By Dianne Logwood
From the time we arrive kicking and screaming into the world, many Black people are ensnarled in debate about our hair. “Good” hair. Nappy hair. We’ve got names for every texture, and they ain’t always nice.
I know Black girls who are comfortable weighing 200 pounds, showing cellulite, and flaunting curves that would send other girls running to the gym. But ask those same sisters to leave the house without their hair done? That’s a different story. Few of us are truly at ease with the coarse hair texture that comes courtesy of our African roots. In the beauty spectrum, our natural hair isn’t even on the map. Given the option, most Black girls would gladly wake up with a full, flowing head of hair instead of the short, hard-to-grow variety that is often our birthright.
It doesn’t help that many mainstream magazines conveniently forget to represent the average Black woman. With a few notable exceptions (think: Lauryn Hill or Erykah Badu), the Black beauties we see in the media either sport butt-length, Tyra tresses (some natural, some not), relaxed ‘dos that need frequent touch-ups, or expensive microbraids that require a round-the-clock team of trained stylists to maintain.
It’s enough to make every day a “bad hair day” – even for the strongest Black woman. Unless, of course, we ask ourselves a few questions.
In junior high, it became especially important that my hair was always done. I grew up in a neighborhood where Black girls who didn’t “maintain” their hair earned hurtful nicknames like “Buckwheat” and “nappyhead.” I watched commercials and met other Black people who told me, in so many words, that if my hair didn’t look good, I didn’t look good.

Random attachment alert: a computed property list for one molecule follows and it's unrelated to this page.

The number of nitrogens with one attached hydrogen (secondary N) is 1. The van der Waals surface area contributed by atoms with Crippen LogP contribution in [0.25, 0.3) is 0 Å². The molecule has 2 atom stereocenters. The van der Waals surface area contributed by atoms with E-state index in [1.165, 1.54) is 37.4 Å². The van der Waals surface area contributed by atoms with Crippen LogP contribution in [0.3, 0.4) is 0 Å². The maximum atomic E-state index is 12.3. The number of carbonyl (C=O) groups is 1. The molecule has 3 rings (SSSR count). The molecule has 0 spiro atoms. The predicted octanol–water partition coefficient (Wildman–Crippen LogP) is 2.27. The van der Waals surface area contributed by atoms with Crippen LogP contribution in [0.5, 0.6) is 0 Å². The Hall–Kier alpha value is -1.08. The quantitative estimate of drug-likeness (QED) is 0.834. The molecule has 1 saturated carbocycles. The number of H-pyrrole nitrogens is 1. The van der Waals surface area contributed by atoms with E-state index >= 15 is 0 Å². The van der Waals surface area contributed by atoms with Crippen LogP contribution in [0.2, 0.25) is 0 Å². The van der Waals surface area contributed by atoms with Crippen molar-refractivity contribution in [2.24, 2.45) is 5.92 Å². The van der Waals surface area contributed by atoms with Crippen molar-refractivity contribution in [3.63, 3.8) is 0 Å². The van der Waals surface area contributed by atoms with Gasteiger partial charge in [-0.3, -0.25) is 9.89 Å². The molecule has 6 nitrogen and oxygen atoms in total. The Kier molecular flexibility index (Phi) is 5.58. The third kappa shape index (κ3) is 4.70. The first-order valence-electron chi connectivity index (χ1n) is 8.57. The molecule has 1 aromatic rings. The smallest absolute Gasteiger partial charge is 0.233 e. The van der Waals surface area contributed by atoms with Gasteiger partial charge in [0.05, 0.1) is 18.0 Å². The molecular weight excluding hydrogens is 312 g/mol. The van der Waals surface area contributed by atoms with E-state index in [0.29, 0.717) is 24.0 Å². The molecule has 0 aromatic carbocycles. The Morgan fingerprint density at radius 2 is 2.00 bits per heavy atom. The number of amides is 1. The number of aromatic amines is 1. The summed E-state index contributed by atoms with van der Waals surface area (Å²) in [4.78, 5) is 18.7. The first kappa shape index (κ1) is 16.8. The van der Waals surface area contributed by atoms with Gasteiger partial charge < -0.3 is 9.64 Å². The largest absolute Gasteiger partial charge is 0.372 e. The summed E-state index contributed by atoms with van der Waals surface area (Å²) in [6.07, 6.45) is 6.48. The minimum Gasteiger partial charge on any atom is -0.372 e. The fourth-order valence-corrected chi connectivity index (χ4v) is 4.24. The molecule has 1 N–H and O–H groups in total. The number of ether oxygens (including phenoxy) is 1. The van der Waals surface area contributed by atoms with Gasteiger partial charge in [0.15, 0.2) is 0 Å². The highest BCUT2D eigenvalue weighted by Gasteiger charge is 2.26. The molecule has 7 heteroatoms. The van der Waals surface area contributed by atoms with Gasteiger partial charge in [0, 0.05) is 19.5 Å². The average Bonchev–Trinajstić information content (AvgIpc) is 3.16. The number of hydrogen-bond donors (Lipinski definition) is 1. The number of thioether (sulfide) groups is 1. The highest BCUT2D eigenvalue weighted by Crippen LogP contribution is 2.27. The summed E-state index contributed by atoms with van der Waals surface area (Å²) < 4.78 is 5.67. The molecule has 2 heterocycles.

Because like many African Americans, I have a lot of Native American ancestry, my hair was shoulder-length and thick. At a time when insecurity was second nature, this was not a good thing. Everyone around me was hooked on hair. Uncles, cousins, grandparents, and immediate family would constantly tell me, “Never cut your hair!” and “A woman’s hair is her crowning glory.” I also knew males aplenty who preferred dating long-haired girls.
It became worse when girls divided over hair. When boys talked to me, girls at my school would say things like, “The only reason he likes her is because of that hair,” or the ever-famous, “It ain’t real – it looks like a wig, anyway.”
If that wasn’t enough, people would constantly compare my hair texture with my half Native American mother’s. While mine was brown and thick, hers was straight, black and shiny as patent leather. As soon as I introduced friends to my mom, they would ask the inevitable question: How come your hair ain’t like hers?
Eventually, I got tired of the pressure, and hacked several inches off my hair. Everyone thought I was crazy, but I felt free.
Then hair weaves and extensions came into style, and it was time when some men felt the need to put their two cents in and dog every woman who had one. This put girls in a tangled position. On the one hand, we were so forcefully taught that men prefer long, Caucasian-looking hair. We saw it in the women they chose to date. We saw it on television, in the movies, where all the “beautiful” sisters had – surprise – long hair.
How could these same men turn on the very women they had made feel unworthy because of their hair? It was the ultimate hypocrisy.
Men like hair, so women who don’t have much of their own go buy some. To be called fake sends the message: If you’re not born with it, you’re not worth it. This is reinforced when some Black people use now-common terms like “good hair” to describe hair with texture as far from African as possible.
In mainstream society, many companies will not even hire us unless we make our hair look like white folks’ hair. Honestly, I think many big companies would quietly send us packing for other reasons if we showed up in a business suit sporting dreads, an afro, or a natural – even though these are natural hairstyles that women can wear without spending money on weaves or perming our hair with potentially harmful chemicals.
Hopefully enough of us will stand up to these restrictions and silly standards, and stop letting hair rule our lives. Sure, we could easily spend all our spare time and money in a salon. But we could also spend it traveling, learning, and growing instead.
In the end, I’d like to hope that it’s not what’s on our heads that really counts as much as what’s in them.